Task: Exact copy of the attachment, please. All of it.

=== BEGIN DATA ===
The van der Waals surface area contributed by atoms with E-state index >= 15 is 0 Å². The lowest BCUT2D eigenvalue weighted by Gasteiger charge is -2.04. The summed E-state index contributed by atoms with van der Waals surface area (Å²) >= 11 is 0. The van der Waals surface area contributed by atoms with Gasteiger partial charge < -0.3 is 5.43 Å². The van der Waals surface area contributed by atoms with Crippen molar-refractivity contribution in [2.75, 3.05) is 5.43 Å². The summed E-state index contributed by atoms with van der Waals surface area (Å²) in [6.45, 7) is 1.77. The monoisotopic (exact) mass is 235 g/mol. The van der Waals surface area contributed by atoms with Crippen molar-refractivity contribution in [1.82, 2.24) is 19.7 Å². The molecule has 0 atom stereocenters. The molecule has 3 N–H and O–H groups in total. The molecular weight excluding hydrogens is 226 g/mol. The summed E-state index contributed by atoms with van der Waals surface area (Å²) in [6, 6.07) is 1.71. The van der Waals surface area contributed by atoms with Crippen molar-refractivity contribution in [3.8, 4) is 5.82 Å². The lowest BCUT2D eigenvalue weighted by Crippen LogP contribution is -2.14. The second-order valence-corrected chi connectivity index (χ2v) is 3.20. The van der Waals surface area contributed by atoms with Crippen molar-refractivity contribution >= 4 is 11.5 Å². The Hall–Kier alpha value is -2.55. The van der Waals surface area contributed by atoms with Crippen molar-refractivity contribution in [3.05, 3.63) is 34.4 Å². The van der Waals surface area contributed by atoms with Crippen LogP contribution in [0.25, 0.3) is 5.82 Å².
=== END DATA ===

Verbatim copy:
The van der Waals surface area contributed by atoms with E-state index >= 15 is 0 Å². The lowest BCUT2D eigenvalue weighted by Gasteiger charge is -2.04. The summed E-state index contributed by atoms with van der Waals surface area (Å²) >= 11 is 0. The van der Waals surface area contributed by atoms with Gasteiger partial charge < -0.3 is 5.43 Å². The van der Waals surface area contributed by atoms with Crippen molar-refractivity contribution in [2.75, 3.05) is 5.43 Å². The summed E-state index contributed by atoms with van der Waals surface area (Å²) in [6.45, 7) is 1.77. The monoisotopic (exact) mass is 235 g/mol. The van der Waals surface area contributed by atoms with Crippen molar-refractivity contribution in [1.82, 2.24) is 19.7 Å². The molecule has 0 atom stereocenters. The molecule has 3 N–H and O–H groups in total. The molecular weight excluding hydrogens is 226 g/mol. The summed E-state index contributed by atoms with van der Waals surface area (Å²) in [6, 6.07) is 1.71. The van der Waals surface area contributed by atoms with Crippen molar-refractivity contribution in [3.8, 4) is 5.82 Å². The lowest BCUT2D eigenvalue weighted by Crippen LogP contribution is -2.14. The second-order valence-corrected chi connectivity index (χ2v) is 3.20. The van der Waals surface area contributed by atoms with Crippen molar-refractivity contribution >= 4 is 11.5 Å². The Hall–Kier alpha value is -2.55. The van der Waals surface area contributed by atoms with Crippen molar-refractivity contribution in [3.05, 3.63) is 34.4 Å². The van der Waals surface area contributed by atoms with Crippen LogP contribution in [0.25, 0.3) is 5.82 Å².